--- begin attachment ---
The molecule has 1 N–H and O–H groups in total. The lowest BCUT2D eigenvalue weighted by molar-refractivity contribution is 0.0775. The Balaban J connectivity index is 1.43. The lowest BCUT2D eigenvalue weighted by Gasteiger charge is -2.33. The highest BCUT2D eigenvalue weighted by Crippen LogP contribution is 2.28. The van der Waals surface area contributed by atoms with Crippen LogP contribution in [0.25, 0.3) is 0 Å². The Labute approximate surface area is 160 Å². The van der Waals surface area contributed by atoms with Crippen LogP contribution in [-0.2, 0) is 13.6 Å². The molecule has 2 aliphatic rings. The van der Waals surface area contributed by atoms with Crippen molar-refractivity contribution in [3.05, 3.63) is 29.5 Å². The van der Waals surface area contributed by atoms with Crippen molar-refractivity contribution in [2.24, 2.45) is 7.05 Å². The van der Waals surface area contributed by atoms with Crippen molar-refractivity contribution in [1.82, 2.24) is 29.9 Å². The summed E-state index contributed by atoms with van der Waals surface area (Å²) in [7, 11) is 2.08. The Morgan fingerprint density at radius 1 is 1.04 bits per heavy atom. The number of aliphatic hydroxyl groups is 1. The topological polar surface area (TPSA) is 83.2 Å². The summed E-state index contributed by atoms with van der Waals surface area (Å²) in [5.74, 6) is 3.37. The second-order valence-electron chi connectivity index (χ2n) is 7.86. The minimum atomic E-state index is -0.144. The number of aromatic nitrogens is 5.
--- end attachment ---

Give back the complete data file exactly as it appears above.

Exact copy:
The molecule has 1 N–H and O–H groups in total. The lowest BCUT2D eigenvalue weighted by molar-refractivity contribution is 0.0775. The Balaban J connectivity index is 1.43. The lowest BCUT2D eigenvalue weighted by Gasteiger charge is -2.33. The highest BCUT2D eigenvalue weighted by Crippen LogP contribution is 2.28. The van der Waals surface area contributed by atoms with Crippen LogP contribution in [0.25, 0.3) is 0 Å². The Labute approximate surface area is 160 Å². The van der Waals surface area contributed by atoms with Crippen LogP contribution in [-0.2, 0) is 13.6 Å². The molecule has 2 aliphatic rings. The van der Waals surface area contributed by atoms with Crippen molar-refractivity contribution in [3.05, 3.63) is 29.5 Å². The van der Waals surface area contributed by atoms with Crippen molar-refractivity contribution in [2.24, 2.45) is 7.05 Å². The van der Waals surface area contributed by atoms with Crippen molar-refractivity contribution in [1.82, 2.24) is 29.9 Å². The summed E-state index contributed by atoms with van der Waals surface area (Å²) in [7, 11) is 2.08. The Morgan fingerprint density at radius 1 is 1.04 bits per heavy atom. The number of aliphatic hydroxyl groups is 1. The topological polar surface area (TPSA) is 83.2 Å². The summed E-state index contributed by atoms with van der Waals surface area (Å²) in [5.74, 6) is 3.37. The second-order valence-electron chi connectivity index (χ2n) is 7.86. The minimum atomic E-state index is -0.144. The number of aromatic nitrogens is 5.